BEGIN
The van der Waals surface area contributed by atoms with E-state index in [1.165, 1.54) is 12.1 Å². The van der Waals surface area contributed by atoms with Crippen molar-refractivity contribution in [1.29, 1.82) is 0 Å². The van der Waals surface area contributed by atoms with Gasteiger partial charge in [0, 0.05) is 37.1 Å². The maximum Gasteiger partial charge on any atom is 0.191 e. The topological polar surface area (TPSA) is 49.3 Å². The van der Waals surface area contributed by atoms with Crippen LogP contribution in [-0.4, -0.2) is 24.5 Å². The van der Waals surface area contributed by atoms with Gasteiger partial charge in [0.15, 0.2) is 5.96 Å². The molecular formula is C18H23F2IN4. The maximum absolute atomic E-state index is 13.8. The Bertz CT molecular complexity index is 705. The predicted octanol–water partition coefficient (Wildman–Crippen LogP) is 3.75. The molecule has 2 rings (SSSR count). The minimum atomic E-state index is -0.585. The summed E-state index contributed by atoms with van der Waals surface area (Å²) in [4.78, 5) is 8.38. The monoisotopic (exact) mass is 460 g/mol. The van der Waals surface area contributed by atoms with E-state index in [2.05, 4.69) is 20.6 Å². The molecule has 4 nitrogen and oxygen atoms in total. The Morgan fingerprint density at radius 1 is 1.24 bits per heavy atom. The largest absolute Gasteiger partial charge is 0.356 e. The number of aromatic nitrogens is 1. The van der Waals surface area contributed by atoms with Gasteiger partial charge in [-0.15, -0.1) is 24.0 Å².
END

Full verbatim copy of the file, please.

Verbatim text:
The van der Waals surface area contributed by atoms with E-state index in [1.165, 1.54) is 12.1 Å². The van der Waals surface area contributed by atoms with Crippen molar-refractivity contribution in [1.29, 1.82) is 0 Å². The van der Waals surface area contributed by atoms with Gasteiger partial charge in [0, 0.05) is 37.1 Å². The maximum Gasteiger partial charge on any atom is 0.191 e. The topological polar surface area (TPSA) is 49.3 Å². The van der Waals surface area contributed by atoms with Crippen LogP contribution in [-0.4, -0.2) is 24.5 Å². The van der Waals surface area contributed by atoms with Gasteiger partial charge in [0.15, 0.2) is 5.96 Å². The molecular formula is C18H23F2IN4. The maximum absolute atomic E-state index is 13.8. The Bertz CT molecular complexity index is 705. The predicted octanol–water partition coefficient (Wildman–Crippen LogP) is 3.75. The molecule has 2 rings (SSSR count). The minimum atomic E-state index is -0.585. The summed E-state index contributed by atoms with van der Waals surface area (Å²) in [4.78, 5) is 8.38. The monoisotopic (exact) mass is 460 g/mol. The van der Waals surface area contributed by atoms with E-state index in [2.05, 4.69) is 20.6 Å². The molecule has 4 nitrogen and oxygen atoms in total. The Morgan fingerprint density at radius 1 is 1.24 bits per heavy atom. The largest absolute Gasteiger partial charge is 0.356 e. The number of aromatic nitrogens is 1. The van der Waals surface area contributed by atoms with Gasteiger partial charge in [-0.15, -0.1) is 24.0 Å².